War Memorials

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In Remembrance of those members of our
extended family who died as a result of conflict.

'Life fought for others is a life worth living; that is a noble thing.'
From the film 'Ironclad', which is about King John's seige of Rochester Castle, Kent in 1216.

Sir Edward Grey, the wartime foreign secretary, said on the eve of war on 4th August 1914: "The lamps are going out all over Europe; we shall not see them lit again in our life-time." The Royal British Legion requested that we all use a single candle or light for an hour from 22:00 GMT on Monday 4th August 2014.

'O Lord, Thou knowest how busy I must be this day.
If I forget Thee, do not forget me. March on, boys!'
The prayer of Jacob Astley, 1st Baron Astley of Reading, at the Battle of Edgehill, Warwickshire on Sunday, 23 October 1642.

Albert Fenton Drakes
Amos Drakes
Charles Leslie Drakes
David Baron Drakes
Frank Herbert Drakes
Fred Dracass
George Harold Leopold Drakes
George William Dracass
Harry Drax
Hugh Dracass
Joseph Henry Drakes
Michael Ben Drakes
Percy William Drakes
Stewart Ian Drakes

A World War II British memorial headstone in Libya, North Africa:
'Into the mosaic of victory I lay this priceless piece. My dearest son.'

     We Will Remember Them      

The life that I have
 Is all that I have
 And the life that I have
 Is yours

 The love that I have
 Of the life that I have
 Is yours and yours and yours

 A sleep I shall have
 A rest I shall have
 Yet death will be but a pause

 For the peace of my years
 In the long green grass
 Will be yours and yours and yours

by Leo Marks

[This short poem was used as a 'poem code' during World War II]


                   photo courtesy of Commonwealth War Graves Commission

Albert Fenton Drakes, Private 22759, 2nd Bn., Lincolnshire Regiment who died on Sunday, 4th March 1917. Fins New British Cemetery, Sorel-le-Grand, Somme, France. Grave Reference/ Panel Number: VIII. D. 25.


Steam Trawlers at Grimsby, Lincs. in 1901; these would be very similar to those at Hull, Yorks.

Amos Drakes was born on 8.5.1885 at Kingston upon Hull, Yorks., the sixth of seven children of Amos Watson Drakes and Hannah Maria Revill (Revell). He died on 30.3.1915, aged 29, as a deckhand on board H.M. Trawler 'The Roman' in 1915, during WWI, probably at sea as he is not listed in the GRO death index. He was unmarried and had no issue. He is remembered at Hedon Road Cemetery, Hull, Yorks.; Reference/Panel Number: 252. 16. cwgc.org (Amos Drakes)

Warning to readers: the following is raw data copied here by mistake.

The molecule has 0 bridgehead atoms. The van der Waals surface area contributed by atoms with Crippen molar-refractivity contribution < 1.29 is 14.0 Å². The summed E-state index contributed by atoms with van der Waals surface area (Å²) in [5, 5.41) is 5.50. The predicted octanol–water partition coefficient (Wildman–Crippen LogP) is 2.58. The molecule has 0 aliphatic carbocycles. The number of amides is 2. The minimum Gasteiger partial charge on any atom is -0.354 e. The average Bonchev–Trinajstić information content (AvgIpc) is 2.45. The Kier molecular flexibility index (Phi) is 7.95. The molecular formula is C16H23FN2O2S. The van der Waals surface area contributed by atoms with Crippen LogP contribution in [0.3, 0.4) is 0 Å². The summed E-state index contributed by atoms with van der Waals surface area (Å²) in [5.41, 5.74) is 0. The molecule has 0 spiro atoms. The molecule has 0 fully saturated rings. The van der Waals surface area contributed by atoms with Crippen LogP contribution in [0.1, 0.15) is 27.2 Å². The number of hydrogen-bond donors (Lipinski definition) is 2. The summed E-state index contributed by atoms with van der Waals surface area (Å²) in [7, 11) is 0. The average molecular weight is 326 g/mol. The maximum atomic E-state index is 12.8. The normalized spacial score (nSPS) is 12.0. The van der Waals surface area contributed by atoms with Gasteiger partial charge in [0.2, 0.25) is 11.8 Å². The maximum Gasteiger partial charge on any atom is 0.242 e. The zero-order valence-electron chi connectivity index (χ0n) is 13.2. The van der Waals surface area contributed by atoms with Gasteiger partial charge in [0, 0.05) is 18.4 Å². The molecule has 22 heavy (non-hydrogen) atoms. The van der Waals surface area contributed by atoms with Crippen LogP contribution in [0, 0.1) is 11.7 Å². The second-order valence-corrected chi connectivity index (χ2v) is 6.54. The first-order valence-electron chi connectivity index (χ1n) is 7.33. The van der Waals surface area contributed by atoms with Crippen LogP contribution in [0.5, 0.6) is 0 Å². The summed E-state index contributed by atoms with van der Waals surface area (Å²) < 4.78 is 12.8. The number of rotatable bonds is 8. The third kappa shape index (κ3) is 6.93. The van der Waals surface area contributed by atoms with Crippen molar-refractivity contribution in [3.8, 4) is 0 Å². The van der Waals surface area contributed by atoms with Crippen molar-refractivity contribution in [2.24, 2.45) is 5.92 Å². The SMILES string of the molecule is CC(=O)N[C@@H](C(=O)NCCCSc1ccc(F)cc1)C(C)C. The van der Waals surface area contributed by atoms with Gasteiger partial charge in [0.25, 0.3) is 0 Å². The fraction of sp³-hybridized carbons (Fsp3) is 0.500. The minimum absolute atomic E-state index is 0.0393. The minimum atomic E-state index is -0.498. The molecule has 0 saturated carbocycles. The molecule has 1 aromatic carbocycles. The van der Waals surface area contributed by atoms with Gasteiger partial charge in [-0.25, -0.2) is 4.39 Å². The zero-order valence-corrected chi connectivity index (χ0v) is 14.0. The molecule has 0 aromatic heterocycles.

photo courtesy of Commonwealth War Graves Commission

Charles Leslie Drakes, Guardsman 2654176, 3rd Bn., Coldstream Guards who died on Thursday, 27th July 1944, aged 34. He was the son of Charles Edward and Elizabeth Drakes, and husband of Ellen Drakes, of Triangle, Yorks. Cemetery: Florence (CWGC) War Cemetery, Tuscany, Italy: Grave Reference/ Panel Number: V.B.13.


                                            photo Chris Drakes

The RAF Memorial on the Victoria Embankment of the river Thames.

                                                                             Runnymede Memorial; photos Chris Drakes (see other photos below)

The RAF War Memorial at Runnymede, Surrey - This Memorial overlooks the River Thames on Cooper’s Hill at Englefield Green between Windsor and Egham on the A308, 4 miles from Windsor. The Air Forces Memorial at Runnymede commemorates by name over 20,000 airmen who were lost in the Second World War during operations from bases in the United Kingdom and North and Western Europe, and who have no known graves. They served in Bomber, Fighter, Coastal, Transport, Flying Training and Maintenance Commands, and came from all parts of the Commonwealth. Some were from countries in continental Europe which had been overrun but whose airmen continued to fight in the ranks of the Royal Air Force. The memorial was designed by Sir Edward Maufe with sculpture by Vernon Hill. The engraved glass and painted ceilings were designed by John Hutton and the poem engraved on the gallery window was written by Paul H Scott. Number of identified casualties: 20,353.